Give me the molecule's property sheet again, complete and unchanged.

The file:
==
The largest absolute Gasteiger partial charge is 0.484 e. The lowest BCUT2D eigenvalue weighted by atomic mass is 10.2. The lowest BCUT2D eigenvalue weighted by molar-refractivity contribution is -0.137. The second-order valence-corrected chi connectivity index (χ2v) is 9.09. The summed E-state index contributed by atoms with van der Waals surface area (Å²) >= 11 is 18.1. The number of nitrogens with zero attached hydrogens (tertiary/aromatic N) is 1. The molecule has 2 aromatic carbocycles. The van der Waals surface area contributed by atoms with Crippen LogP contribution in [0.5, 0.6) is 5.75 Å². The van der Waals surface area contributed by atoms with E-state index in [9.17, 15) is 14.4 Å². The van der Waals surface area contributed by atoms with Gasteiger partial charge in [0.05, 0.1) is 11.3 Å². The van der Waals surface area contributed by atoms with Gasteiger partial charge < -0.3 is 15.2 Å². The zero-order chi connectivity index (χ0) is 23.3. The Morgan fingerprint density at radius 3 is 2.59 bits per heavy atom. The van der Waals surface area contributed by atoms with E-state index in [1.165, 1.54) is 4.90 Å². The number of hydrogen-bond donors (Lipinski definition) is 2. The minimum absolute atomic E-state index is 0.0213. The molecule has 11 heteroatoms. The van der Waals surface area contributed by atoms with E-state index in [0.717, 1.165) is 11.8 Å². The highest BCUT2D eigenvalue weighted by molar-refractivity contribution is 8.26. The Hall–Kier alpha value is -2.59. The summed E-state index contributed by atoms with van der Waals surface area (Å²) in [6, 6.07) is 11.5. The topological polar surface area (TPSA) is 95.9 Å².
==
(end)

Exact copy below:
The largest absolute Gasteiger partial charge is 0.484 e. The lowest BCUT2D eigenvalue weighted by atomic mass is 10.2. The lowest BCUT2D eigenvalue weighted by molar-refractivity contribution is -0.137. The second-order valence-corrected chi connectivity index (χ2v) is 9.09. The summed E-state index contributed by atoms with van der Waals surface area (Å²) >= 11 is 18.1. The number of nitrogens with zero attached hydrogens (tertiary/aromatic N) is 1. The molecule has 2 aromatic carbocycles. The van der Waals surface area contributed by atoms with Crippen LogP contribution in [0.5, 0.6) is 5.75 Å². The van der Waals surface area contributed by atoms with E-state index in [9.17, 15) is 14.4 Å². The van der Waals surface area contributed by atoms with Gasteiger partial charge in [0.05, 0.1) is 11.3 Å². The van der Waals surface area contributed by atoms with Gasteiger partial charge < -0.3 is 15.2 Å². The zero-order chi connectivity index (χ0) is 23.3. The Morgan fingerprint density at radius 3 is 2.59 bits per heavy atom. The van der Waals surface area contributed by atoms with E-state index in [1.165, 1.54) is 4.90 Å². The number of hydrogen-bond donors (Lipinski definition) is 2. The minimum absolute atomic E-state index is 0.0213. The molecule has 11 heteroatoms. The van der Waals surface area contributed by atoms with E-state index in [0.717, 1.165) is 11.8 Å². The highest BCUT2D eigenvalue weighted by molar-refractivity contribution is 8.26. The Hall–Kier alpha value is -2.59. The summed E-state index contributed by atoms with van der Waals surface area (Å²) in [6, 6.07) is 11.5. The topological polar surface area (TPSA) is 95.9 Å².